Iberia Parish President Larry Richard went over an impressive list of accomplishments Thursday night during his State of the Parish address.
A dozen rebuilt bridges across the parish. New capital outlay projects coming for the Port of Iberia and the Acadiana Regional Airport. Work on the iberia Parish Courthouse, veterans buildings and a new Public Works facility.
But the highlight was saved for last, when he described the still delicate but strengthening financial position of the parish.
“We are moving in the right direction,” he said to the crowd of about 75 people at the Sliman Theater. “Iberia Parish is looking up.”
In making his presentation, Richard went beyond the last 12 months to include financials from 2014, showing the impact of the slowing petroleum industry on the parish’s coffers over the last five years. As the oil revenue decreased and bonded debt increased — much of it passed during the previous administration to cover the very projects Richard extolled in the opening of his presentation — the parish became upside down on its debt.
“All of our royalty fund income was going to debt service,” Richard said.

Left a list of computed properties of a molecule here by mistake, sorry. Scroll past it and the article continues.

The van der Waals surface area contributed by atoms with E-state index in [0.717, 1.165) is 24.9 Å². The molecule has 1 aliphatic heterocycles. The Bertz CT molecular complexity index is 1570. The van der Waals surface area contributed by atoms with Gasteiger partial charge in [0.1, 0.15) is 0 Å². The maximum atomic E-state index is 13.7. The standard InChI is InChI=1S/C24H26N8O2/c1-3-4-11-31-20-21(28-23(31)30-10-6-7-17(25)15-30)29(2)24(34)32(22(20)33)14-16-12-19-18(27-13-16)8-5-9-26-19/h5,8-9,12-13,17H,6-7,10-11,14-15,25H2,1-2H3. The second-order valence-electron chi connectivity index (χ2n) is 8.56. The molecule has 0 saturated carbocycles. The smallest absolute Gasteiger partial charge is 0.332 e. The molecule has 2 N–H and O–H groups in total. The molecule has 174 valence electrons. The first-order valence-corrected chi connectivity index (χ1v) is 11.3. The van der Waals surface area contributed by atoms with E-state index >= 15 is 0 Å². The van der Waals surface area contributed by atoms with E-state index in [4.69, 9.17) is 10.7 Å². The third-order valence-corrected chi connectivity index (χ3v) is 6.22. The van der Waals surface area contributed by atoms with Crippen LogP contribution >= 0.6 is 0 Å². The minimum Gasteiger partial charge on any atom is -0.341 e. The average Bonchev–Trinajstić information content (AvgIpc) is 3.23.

The biggest victim of that drop in revenue, Richard said, was road maintenance. Without the largesse of the royalty fund numbers from the past, there is not enough funding to provide for a maintenance program let alone create new roads.
“This year, we only had $200,000 to spend on materials for roads,” Richard said. “We can’t do overlay projects with that. We are looking at what we have and what we need to do, and it’s not going to work.”
On a positive note, he was able to demonstrate in his presentation that under his administration that upside-down debt has been slowly righted even though the royalty income for 2018 was only $900,000 to balance against $1.4 million in debt service.
“When you look at our 2018 audit, we are spending less than we are receiving,” Richard said. “We are staying within our budget forecast.”
He also pointed to the audit’s finding that the parish has increased its available days of reserve cash from 30 days in 2015 to 78 days at the end of the 2018 fiscal year. Part of that increase is not from an increase in reserves but from a lowering of the parish’s daily spending, from over $16,000 a day in 2014 to around $12,000 a day at the end of 2018.
“Our daily expenses are down 24 percent,” Richard said.
Another positive he was able to show the audience is a slightly brighter sales tax picture for the parish. During 2019, Richard said sales tax receipts have gone up and average of 31 percent.
“We’re on the way up,” he said. “We’re not back where we were yet, but we are heading in the right direction.”